How farmed ducks suffer
There are presently four commercial duck farms in New Zealand. One of these, in Warkworth, north of Auckland, produces 10,000 eggs and kills up to 2000 ducks a week for meat.
Like other intensively farmed animals, ducks in these farms are deprived of their most basic needs. Mother ducks cannot sit on their eggs, as the eggs are placed in incubation chambers as soon as they are laid.
Once hatched, ducklings destined for fattening are fed pellets every day and double their weight each week. They suffer pain and stress in dirty, overcrowded barns for six weeks, after which they are slaughtered. Other ducks are kept as parent birds (breeders) and "layers".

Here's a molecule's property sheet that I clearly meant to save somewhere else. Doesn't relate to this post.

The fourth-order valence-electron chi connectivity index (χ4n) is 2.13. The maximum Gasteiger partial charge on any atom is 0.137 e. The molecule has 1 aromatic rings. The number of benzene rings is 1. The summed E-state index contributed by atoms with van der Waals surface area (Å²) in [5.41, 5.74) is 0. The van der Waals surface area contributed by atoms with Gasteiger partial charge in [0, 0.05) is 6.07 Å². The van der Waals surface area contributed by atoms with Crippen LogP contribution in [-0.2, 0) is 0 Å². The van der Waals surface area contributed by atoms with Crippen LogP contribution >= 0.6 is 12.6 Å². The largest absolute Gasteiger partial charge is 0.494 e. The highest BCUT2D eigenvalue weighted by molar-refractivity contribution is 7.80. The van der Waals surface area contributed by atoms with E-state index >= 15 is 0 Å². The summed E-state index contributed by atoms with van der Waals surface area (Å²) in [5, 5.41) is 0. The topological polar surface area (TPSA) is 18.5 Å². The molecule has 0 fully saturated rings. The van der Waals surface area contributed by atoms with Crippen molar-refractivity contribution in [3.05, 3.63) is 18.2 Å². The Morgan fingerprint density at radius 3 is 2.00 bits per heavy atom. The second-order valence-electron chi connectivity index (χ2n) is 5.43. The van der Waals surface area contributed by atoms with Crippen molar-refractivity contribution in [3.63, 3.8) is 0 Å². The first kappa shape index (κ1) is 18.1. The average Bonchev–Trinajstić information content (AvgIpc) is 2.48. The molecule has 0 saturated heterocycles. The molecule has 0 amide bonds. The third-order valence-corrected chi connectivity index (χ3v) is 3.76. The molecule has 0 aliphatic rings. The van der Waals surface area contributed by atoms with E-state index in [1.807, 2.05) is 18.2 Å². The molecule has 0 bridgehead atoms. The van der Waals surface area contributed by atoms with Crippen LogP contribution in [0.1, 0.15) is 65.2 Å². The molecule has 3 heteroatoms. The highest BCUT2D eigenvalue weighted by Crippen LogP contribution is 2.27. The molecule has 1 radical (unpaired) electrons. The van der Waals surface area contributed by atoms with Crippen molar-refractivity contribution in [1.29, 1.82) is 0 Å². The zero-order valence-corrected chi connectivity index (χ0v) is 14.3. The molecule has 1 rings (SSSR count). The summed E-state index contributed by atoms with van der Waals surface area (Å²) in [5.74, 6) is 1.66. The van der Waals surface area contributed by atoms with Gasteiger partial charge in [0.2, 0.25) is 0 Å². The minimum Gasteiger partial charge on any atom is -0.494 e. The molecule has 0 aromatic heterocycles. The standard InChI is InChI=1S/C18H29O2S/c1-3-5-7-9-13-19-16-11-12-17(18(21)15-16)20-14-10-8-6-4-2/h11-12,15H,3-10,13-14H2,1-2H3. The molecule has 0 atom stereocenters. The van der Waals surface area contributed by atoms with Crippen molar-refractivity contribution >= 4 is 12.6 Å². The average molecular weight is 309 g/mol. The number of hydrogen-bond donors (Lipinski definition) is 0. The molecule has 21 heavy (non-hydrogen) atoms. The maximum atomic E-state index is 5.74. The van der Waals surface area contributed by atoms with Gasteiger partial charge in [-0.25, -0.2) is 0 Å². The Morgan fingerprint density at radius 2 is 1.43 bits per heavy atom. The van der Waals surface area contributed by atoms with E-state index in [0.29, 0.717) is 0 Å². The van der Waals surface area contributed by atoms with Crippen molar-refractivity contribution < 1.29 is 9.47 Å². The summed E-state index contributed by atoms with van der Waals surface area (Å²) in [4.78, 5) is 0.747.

Like their wild counterparts, farmed ducks would like to be able to fly, forage, choose a mate and live for 15 years or more. Sadly, some can barely walk because of painful leg deformities caused by high body weight (from fast weight gain) and the amount of time spent on the barn floor.
No access to the water
Along with not being given the opportunity to fly, farmed ducks are also denied use of water. As waterfowl they need access to water where they would naturally spend 80 per cent of their time.
Ducks have evolved to eat, swim, groom and play in the water. Without it ducks can't keep themselves clean and find it difficult to keep warm. They may also develop eye diseases that can result in blindness.